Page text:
Shi’i reaction was similarly divided between some sharp and hostile responses and the mainly emollient tone adopted by some Shi’i commentators. Grand Ayatollah Fadlallah, a highly respected Lebanese leader, accused Qaradawi of inciting sectarian strife, and challenged him to criticise Christian missionary work in Muslim in the same way. Fadlallah said that he had not heard from him similar complaints about Christian proselytism, which, he said, was a major problem now in Algeria. He also queried Qaradawi’s stance in respect to Sunnis publishing books attacking Shiites and labelling them as Kuffar and pointed out that some Sunnis in Lebanon were trying to persuade Shi’i to convert: can we then say that there is a Sunni ‘invasion’ of the Shi’i community too?


Ayatollah Mohammed Taskhiri suggested Qaradawi had reacted to pressures from Salafis, whilst Abul-Fazel Amoee, an Iranian political scientist, suggested that Qaradawi was subject to Saudi pressures. The most violent reaction came from Mehr news agency of Iran, which accused him of being the spokesman of Freemasonry and of the Jewish rabbis.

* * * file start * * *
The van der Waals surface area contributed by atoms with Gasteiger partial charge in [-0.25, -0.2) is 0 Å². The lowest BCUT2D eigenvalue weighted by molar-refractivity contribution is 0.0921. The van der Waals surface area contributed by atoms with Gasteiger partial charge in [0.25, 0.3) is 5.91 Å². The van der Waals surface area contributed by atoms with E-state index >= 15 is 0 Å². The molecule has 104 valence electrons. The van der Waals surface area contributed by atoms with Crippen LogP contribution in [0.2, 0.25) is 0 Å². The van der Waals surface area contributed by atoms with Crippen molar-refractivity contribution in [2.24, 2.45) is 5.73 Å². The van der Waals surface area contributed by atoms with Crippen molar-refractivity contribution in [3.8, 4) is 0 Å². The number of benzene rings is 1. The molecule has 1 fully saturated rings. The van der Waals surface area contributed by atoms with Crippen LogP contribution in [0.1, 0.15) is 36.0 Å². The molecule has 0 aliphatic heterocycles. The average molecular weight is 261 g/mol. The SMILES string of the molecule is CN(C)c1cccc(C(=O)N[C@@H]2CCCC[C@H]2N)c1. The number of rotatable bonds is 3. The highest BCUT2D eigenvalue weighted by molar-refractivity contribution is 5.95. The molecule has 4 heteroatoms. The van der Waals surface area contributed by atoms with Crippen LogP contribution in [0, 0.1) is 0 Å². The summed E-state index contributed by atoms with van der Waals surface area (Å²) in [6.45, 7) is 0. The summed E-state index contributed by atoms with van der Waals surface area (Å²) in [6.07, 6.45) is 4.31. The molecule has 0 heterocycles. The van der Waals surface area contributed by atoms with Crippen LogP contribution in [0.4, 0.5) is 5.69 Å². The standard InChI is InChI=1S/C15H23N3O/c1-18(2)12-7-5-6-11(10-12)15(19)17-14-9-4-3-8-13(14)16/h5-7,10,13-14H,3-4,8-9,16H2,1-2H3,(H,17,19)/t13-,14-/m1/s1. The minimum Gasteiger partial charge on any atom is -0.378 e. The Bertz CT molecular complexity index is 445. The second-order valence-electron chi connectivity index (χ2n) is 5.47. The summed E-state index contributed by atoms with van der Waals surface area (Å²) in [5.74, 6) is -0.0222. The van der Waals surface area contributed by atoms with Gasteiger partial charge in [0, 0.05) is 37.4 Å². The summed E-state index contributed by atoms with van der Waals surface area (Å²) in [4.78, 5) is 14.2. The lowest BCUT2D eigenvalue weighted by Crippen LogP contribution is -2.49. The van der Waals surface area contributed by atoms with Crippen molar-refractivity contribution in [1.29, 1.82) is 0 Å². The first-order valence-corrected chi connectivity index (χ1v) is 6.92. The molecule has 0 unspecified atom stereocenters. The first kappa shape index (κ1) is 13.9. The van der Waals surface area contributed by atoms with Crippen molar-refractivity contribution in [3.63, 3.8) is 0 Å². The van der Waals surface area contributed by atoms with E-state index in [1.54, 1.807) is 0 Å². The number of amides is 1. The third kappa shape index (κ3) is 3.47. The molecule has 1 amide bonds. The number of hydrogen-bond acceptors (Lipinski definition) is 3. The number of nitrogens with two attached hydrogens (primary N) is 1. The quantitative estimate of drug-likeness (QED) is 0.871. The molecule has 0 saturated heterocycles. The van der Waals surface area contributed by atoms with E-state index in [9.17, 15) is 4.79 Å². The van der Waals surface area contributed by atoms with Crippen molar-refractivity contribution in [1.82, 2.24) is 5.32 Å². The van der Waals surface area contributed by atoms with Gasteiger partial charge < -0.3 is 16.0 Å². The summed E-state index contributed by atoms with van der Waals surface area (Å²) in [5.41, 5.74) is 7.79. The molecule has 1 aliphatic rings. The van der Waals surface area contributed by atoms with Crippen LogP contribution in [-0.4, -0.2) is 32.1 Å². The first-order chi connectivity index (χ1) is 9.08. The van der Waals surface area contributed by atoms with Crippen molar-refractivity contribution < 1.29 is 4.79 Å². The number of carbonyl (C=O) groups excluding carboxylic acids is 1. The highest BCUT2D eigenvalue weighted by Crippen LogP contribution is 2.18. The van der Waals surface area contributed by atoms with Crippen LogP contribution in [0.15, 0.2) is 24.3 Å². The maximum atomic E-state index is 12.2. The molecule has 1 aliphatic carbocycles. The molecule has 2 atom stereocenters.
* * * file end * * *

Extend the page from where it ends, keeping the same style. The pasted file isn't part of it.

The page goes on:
Generally, the uproar caused by Qaradawi’s comments reflects the surprise occasioned by the divergence between these latest remarks and with his earlier views – as expressed, for example, in his earlier tract on ‘Principles of Dialogue and Convergence between Different Sects’, in which he defended the Shi’i as true Muslims. This contrast prompted many to speculate whether his latest comments reflect pressures exerted on him, rather than his true convictions. Some sympathetic commentators have tried to imply that Qaradawi was really making a coded call for reconciliation; but if that was his purpose, his efforts have proved spectacularly counter-productive. He is widely regarded as having brought comfort to so-called ‘moderate’ Arab leaders, such King Abdallah of Jordan who has warned in the past of the ‘threat’ from the Shi’i ‘arc’ stretching from Iran to South Lebanon and to have served the US agenda; but informed commentators are more inclined to believe that he was under pressure from Egyptian – and perhaps some Saudi leaders too – to take a stance against Shi’i expansionism. Whatever the intention, his comments succeeded only in inflaming sectarian tensions across the region.